Plastic SCM Supports Java, .Net

Developers can potentially use these work spaces to try out technical ideas that intrigue them without fear of affecting the larger project.

Codice Software, a producer of software solutions to provide more efficiency in application development, today announced Plastic SCM, a cross-platform software configuration management tool.

Codice built the Plastic SCM (software configuration management) solution on the Mono open-source implementation of the .Net framework. Codice officials said application development teams use Plastic SCM to manage parallel development, where multiple developers work on building software at once, even from geographically dispersed locations. The product is at Version 2.0, although this is its first time being marketed in the United States.

"We built Plastic SCM from the ground up to be the mission-critical replacement for other software configuration options, many of which are open-source projects," said Pablo Santos, CEO of Codice Software, which is based in Spain.

Santos said Plastic SCM is a flexible SCM solution in that it can be used by Java, .Net or any other developers, and it works with various IDEs (integrated development environment), including Microsoft's Visual Studio, Eclipse and tools such as Oracle JDeveloper. And the product can be used as a replacement for other SCM tools such as CVS, Visual SourceSafe or Subversion, and can easily import branches and related data from these tools. Moreover, for larger development teams-more than 12 developers-Plastic SCM can be easily integrated with the SQL Server or MySQL databases.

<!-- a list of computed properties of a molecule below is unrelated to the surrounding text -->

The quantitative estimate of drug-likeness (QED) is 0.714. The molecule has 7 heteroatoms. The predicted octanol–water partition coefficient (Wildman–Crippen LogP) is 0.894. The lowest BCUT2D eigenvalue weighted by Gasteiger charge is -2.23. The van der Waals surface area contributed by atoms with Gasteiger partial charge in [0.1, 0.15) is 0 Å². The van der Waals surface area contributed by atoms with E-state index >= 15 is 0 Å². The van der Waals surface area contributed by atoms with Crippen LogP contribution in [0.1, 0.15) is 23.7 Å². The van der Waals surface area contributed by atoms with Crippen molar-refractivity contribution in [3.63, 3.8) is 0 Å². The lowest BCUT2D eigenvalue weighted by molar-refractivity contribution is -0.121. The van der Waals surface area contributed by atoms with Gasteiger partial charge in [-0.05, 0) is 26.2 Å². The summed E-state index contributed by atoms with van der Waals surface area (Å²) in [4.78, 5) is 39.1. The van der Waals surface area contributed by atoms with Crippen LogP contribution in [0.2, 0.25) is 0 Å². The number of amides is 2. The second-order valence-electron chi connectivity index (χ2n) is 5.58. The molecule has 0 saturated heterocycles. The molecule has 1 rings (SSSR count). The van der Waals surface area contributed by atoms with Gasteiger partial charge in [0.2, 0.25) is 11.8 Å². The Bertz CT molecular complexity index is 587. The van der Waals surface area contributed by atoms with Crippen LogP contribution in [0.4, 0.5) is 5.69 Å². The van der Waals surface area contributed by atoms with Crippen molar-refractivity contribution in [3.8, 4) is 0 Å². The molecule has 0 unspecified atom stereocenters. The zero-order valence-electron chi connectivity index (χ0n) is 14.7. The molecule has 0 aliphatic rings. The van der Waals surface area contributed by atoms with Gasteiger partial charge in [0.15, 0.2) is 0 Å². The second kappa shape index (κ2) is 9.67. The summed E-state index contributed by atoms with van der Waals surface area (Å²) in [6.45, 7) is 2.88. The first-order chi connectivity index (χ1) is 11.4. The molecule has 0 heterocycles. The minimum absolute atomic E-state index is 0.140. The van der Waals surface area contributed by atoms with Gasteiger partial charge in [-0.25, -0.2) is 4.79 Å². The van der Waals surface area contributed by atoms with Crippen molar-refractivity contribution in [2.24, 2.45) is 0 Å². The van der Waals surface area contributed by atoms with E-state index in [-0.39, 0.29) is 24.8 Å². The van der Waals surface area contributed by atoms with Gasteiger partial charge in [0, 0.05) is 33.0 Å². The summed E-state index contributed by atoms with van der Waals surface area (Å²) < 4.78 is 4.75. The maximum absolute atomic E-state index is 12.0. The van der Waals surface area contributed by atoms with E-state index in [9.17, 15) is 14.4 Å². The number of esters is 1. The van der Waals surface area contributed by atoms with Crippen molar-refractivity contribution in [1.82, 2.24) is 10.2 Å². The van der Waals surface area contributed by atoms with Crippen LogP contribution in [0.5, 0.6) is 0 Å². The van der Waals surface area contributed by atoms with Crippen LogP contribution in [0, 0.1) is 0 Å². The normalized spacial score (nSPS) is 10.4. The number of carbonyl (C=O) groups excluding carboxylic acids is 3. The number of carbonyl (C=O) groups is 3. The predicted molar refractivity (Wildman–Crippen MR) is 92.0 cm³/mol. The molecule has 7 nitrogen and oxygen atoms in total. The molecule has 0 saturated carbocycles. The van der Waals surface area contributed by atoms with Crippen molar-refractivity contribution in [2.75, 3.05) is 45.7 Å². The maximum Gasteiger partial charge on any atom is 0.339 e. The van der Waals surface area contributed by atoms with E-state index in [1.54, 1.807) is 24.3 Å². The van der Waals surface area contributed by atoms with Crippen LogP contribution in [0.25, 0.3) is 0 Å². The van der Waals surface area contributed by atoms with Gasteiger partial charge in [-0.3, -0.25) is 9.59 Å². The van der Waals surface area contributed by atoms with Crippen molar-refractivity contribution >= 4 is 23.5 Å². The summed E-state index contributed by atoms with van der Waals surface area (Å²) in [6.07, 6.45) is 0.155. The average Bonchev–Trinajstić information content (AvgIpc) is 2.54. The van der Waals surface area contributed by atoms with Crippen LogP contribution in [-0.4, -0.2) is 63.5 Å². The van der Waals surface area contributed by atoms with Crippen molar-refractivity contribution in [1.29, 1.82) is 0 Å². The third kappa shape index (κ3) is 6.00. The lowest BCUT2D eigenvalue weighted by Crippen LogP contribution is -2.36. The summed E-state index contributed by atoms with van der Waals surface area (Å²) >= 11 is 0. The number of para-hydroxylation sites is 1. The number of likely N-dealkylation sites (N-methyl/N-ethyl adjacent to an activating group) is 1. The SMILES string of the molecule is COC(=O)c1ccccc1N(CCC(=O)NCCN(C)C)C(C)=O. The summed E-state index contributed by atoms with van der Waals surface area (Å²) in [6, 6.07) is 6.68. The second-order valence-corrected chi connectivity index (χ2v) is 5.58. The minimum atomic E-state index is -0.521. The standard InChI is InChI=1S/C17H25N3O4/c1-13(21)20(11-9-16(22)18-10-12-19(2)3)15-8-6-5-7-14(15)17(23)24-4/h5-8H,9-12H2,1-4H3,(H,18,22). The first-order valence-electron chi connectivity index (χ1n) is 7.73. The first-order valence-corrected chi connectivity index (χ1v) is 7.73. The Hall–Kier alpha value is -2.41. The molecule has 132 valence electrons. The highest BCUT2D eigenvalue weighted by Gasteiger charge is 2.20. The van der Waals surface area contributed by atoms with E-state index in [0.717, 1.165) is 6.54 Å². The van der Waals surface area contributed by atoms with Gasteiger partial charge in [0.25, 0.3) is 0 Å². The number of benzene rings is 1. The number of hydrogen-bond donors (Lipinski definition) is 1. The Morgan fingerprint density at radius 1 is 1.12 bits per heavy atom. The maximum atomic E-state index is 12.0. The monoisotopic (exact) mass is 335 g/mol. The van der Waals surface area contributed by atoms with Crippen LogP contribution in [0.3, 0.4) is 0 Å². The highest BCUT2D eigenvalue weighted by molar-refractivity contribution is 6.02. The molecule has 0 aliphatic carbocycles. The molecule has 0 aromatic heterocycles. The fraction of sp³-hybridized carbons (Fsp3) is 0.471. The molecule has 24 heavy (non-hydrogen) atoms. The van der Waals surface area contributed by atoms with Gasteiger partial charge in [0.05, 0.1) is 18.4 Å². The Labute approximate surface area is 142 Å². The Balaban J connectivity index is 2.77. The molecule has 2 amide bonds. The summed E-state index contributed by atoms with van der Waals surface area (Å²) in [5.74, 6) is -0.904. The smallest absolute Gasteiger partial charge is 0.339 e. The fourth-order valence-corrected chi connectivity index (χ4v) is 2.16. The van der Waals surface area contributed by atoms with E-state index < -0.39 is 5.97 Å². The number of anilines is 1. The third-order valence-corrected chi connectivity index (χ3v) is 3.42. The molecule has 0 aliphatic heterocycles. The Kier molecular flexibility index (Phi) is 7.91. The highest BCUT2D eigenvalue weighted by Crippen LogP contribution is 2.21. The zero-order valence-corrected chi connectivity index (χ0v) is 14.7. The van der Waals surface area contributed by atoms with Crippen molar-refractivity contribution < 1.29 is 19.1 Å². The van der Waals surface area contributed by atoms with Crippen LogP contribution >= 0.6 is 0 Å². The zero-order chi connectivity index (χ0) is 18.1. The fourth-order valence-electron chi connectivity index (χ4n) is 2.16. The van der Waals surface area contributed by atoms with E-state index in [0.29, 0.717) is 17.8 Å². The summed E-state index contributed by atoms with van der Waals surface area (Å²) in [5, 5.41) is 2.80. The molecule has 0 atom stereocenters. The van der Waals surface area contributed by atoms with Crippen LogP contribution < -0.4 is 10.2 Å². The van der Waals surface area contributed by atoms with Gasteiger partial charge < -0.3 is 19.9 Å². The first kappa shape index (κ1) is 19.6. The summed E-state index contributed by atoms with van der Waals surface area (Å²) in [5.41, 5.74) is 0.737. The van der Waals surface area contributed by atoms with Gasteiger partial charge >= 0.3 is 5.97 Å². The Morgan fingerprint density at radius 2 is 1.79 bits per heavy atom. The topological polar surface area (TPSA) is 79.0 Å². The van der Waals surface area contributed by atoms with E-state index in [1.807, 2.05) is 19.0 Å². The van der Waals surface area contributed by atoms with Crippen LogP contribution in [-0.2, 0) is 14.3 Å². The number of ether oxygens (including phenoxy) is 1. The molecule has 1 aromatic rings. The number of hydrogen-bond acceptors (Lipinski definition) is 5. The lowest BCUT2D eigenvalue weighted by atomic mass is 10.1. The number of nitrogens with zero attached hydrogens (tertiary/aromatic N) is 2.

"The two biggest challenges for SCM systems are enabling highly parallel distributed development, and making the state of projects visible to both developers and management," said Joe Niski, senior analyst at Burton Group. Plastic SCM enables both, he said.

"Plastic SCM became an easy choice for the replacement of our current source control system once we saw the many features it offered, including excellent branching support, Visual Studio integration, and an optional Microsoft SQL Server back-end," said Keith Richardson, senior Web developer at the law firm of Dinsmore & Shohl.

"Codice Software's Plastic SCM 2.0 product makes branching affordable and as easy to do as possible for a developer," said Vishy Venugopalan, an analyst with the 451 Group. "Easy branch creation means developers will take advantage of that functionality more often, which usually means they can maintain more separate work spaces from the larger project. Developers can potentially use these work spaces to try out technical ideas that intrigue them without fear of affecting the larger project."

Miguel de Icaza, vice president of developer platforms at Novell and creator of Mono, said Codice was "one of the early adopters of Windows.Forms for Mono two years ago, and they helped us tremendously by providing bug reports and feedback. They have always had a great UI (3-D rendering of versions and branches, something that nobody else does yet). With their 2.0 product, they did a very nice overhaul of their UI, a very nice and distinctive look and they now support it on MacOS X and Linux thanks to Mono."